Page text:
Census the canary in the coalmine

James Riley
Editorial Director

The 2016 Census and its steaming #CensusFail epitaph may yet prove useful to government. This shocking failure of public administration is the canary in the coal mine, the emergency call-to-action to reform the way government buys and implements mission critical technology.

#CensusFail is the story of digital transformation in government. It is hard. But as important to good government as the five-year census is, this failure in delivery could have been much worse.

Can you imagine if the welfare payments system toppled over? Then it’s no longer a matter of a national inconvenience; that kind of disaster puts people’s lives at risk, many of them at the margins of society.

#CensusFail: There is plenty to learn here, most of it straightforward

Digital transformation in government is littered with world-famous failures, and Census 2016 has now taken its place in that miserable pantheon. But over time, the government is likely to be judged less on the failure as it is on how it handled the aftermath. Because this debacle provides a powerful call-to-action.

Malcolm Turnbull and his assistant minister for Digital Transformation Angus Taylor would do well to look at Barack Obama’s response to his own monumental failure – the launch of the Healthcare.gov website – for inspiration.

With the benefit of hindsight we can see that it wasn’t the failure that mattered, but what happened afterwards that had lasting impact. This was the US Government’s own canary in the coalmine, the moment where digital culture moved to the centre of administrative process.

Healthcare.gov is a digital service that was originally created by the traditional bureaucrats. It failed in a spectacular way. Launched in October 2013 in a country of 300 million people, just six people were able to successfully sign-up to it on Day One.

The failure led to the creation of a group called the Tech Surge, a group of Silicon Valley specialists who worked on the urgent digital remediation of the site, and led to the creation of the US Digital Service and to the 18F (two US equivalents to Australia’s Digital Transformation Office.)

Both the US Digital Service and 18F are now powerful forces at the heart of administrative government. The USDS is in the executive office of the White House, while 18F is a digital wing of the bureaucracy (the US General Services Administration.)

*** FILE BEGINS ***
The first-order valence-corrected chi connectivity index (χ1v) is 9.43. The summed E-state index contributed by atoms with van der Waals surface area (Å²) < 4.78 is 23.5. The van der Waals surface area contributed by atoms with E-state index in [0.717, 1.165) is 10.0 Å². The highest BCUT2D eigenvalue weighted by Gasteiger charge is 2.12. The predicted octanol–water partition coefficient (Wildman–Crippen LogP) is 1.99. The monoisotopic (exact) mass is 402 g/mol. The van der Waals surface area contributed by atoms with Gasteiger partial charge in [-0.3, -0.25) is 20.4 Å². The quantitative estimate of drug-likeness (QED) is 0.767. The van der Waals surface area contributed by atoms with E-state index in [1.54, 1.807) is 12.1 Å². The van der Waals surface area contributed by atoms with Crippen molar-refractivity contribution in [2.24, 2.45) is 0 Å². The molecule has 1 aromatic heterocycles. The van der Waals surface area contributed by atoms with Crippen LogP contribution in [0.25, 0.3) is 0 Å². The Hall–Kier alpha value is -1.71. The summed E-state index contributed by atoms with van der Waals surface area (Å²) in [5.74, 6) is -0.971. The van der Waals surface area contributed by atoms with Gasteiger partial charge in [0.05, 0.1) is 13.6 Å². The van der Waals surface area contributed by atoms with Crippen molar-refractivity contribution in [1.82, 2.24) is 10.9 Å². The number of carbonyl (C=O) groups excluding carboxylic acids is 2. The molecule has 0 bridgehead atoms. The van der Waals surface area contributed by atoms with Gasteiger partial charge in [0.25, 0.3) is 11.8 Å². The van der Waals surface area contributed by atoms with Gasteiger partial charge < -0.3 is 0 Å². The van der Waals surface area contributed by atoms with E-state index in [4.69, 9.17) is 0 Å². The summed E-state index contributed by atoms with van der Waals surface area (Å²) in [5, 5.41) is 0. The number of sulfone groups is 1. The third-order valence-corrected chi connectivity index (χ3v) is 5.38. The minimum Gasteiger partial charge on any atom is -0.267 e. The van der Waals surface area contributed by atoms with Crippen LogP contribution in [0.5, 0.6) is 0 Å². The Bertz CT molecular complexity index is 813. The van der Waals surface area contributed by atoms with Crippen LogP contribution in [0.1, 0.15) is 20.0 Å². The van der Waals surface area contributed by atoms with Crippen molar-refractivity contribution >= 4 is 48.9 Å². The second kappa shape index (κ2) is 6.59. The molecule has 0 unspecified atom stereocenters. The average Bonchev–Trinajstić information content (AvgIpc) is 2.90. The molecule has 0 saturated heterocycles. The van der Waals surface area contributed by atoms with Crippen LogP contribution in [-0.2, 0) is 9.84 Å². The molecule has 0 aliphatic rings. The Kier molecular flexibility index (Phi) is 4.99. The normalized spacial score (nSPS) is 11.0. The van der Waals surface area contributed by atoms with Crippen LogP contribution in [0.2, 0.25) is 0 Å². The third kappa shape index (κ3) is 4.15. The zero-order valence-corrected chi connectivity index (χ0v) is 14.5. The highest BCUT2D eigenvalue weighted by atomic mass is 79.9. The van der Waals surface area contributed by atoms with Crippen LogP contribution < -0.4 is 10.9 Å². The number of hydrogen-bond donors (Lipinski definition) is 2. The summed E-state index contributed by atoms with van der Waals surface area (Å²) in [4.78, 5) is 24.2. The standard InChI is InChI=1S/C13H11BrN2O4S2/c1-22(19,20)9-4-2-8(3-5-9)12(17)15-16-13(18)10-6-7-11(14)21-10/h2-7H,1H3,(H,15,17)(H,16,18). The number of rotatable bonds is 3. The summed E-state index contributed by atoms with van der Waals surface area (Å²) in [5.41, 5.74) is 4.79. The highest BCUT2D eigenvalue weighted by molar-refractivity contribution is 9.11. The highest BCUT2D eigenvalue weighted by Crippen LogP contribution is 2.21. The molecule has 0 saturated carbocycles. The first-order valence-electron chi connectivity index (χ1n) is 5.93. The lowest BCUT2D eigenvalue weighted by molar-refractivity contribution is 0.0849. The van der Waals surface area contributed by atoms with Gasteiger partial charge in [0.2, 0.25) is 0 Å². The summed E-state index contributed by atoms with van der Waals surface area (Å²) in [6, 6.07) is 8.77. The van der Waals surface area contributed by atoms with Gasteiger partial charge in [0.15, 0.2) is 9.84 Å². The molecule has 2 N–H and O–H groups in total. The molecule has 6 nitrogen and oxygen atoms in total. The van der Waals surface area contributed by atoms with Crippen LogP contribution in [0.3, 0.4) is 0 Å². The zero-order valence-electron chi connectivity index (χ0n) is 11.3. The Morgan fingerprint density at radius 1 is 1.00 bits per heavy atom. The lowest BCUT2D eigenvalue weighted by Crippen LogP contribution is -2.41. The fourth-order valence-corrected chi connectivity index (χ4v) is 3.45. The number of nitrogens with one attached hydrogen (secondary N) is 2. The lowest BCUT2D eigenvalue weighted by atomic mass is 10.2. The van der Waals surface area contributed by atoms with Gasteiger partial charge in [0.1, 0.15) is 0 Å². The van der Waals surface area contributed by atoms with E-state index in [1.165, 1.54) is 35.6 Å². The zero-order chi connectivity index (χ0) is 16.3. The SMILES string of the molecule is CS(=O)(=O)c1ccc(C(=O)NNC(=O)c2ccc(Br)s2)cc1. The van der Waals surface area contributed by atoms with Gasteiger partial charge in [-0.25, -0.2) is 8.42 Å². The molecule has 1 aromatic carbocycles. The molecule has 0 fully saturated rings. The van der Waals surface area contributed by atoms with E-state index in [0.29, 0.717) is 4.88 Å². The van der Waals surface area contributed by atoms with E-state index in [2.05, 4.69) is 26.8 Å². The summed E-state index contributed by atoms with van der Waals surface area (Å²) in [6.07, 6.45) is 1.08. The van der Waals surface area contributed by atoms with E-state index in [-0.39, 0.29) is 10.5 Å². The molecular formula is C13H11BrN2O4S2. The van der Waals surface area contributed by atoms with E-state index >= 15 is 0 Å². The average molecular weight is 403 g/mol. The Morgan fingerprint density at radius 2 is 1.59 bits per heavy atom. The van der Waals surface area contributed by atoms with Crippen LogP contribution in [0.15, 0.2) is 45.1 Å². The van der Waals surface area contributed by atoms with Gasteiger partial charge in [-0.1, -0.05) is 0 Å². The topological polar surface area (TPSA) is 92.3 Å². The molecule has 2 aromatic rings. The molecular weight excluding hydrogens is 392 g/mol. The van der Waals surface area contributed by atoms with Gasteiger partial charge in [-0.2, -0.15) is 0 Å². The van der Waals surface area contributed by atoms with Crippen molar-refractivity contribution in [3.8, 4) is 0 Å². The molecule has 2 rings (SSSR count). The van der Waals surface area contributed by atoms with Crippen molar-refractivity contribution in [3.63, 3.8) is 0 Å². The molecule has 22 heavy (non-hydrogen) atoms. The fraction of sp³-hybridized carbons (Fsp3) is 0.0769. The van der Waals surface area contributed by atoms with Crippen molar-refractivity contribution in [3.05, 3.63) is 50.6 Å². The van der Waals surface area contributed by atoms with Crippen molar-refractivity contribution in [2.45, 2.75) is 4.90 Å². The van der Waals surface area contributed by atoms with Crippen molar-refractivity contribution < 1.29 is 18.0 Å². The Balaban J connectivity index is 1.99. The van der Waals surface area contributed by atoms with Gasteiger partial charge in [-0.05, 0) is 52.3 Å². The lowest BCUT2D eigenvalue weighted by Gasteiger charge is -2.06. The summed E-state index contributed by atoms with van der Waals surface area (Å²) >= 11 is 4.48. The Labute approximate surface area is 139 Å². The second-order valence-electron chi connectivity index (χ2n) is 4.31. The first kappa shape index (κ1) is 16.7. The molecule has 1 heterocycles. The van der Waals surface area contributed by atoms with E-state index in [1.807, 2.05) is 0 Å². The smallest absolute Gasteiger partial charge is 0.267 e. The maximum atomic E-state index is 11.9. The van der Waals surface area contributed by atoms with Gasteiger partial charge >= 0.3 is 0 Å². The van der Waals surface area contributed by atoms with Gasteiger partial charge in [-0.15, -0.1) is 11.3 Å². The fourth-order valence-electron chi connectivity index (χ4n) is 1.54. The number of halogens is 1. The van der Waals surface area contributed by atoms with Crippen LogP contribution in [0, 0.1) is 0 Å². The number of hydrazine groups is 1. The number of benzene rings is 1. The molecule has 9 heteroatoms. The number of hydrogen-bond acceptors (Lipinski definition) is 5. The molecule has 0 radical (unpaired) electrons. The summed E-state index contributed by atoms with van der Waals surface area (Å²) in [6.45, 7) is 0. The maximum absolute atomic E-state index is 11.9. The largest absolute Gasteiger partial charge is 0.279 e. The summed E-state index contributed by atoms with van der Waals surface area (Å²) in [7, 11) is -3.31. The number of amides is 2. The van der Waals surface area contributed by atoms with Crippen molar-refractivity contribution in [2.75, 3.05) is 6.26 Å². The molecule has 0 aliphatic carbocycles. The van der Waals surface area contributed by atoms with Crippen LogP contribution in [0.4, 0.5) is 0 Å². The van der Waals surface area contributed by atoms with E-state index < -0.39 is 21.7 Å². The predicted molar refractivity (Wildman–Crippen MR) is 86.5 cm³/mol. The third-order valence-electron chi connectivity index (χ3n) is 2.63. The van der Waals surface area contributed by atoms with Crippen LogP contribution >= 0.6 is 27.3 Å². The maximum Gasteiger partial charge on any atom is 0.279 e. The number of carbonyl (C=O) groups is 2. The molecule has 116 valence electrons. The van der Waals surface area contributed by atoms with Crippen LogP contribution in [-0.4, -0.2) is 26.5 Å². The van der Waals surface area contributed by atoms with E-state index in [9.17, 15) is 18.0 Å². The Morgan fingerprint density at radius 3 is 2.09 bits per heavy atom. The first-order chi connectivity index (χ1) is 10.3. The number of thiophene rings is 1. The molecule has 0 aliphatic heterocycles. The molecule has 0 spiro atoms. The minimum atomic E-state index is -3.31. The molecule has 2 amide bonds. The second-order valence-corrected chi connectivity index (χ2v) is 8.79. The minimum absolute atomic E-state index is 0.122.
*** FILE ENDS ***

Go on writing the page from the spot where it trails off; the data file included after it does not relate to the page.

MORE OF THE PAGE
Healthcare.gov (AKA ObamaCare) was a famously costly political battle for the President, just to get the legislation passed. The fact that its implementation was so badly botched was an excruciating embarrassment.

Getting the service fixed quickly was an all-hands-on-deck effort. There are stories of the President personally calling leading candidates for digital roles, telling them – literally – that the country needed their help.

But the changes being wrought went much deeper, right from the start. Procurement reform was at the top of the agenda in the US – making it easier for departments and agencies to get faster and easier access to the people, skills and technology platforms that improve services.

(And just as an aside. Under the Affordable Healthcare Act – ObamaCare – 20 million more people in the US now have health insurance. The system is on track to save the US Government US$2.6 trillion between 2014-2019. This is not a trivial exercise. Delivery is everything.)

And this is where we have arrived with #CensusFail.

Malcolm Turnbull can yell at the wind about the Census all he wants. But the response will require fast and highly visible action. And this is not about a “heads will roll” response. People want to see improvements, and government must earn back trust.

The Prime Minister has spent ten months urging the public service to be innovative and to take risks. He has devoted energy and political capital trying the break-down the defensive culture and conservatism in the APS.

His initial response to #CensusFail is undoing all that. Finding individuals to sack won’t fix the institutional problems across government. And it won’t help him with the electorate.

But if he is able to use #CensusFail to make headway in the broader digital transformation of government, then he will have achieved a great deal.

This is not a time to reduce the push toward digital reform in government. The challenge of #CensusFail is an opportunity (does this sound familiar?) to recalibrate the efforts that are already underway.

This should not require a doubling-down of risk, or a doubling-down of investment. But it is fair to say that there is going to be more pain in our future as government comes to grips with these issues.

This must include an overhaul of technology procurement, which is painfully unsuitable to the needs of agencies. And there must be changes to how government attracts private sector skills into the public service on projects that matter.

The Census 2016 was a painful and expensive experience. But the reality is that it arrived just in time. It should provide momentum for change.

Do you know more? Contact James Riley via Email.

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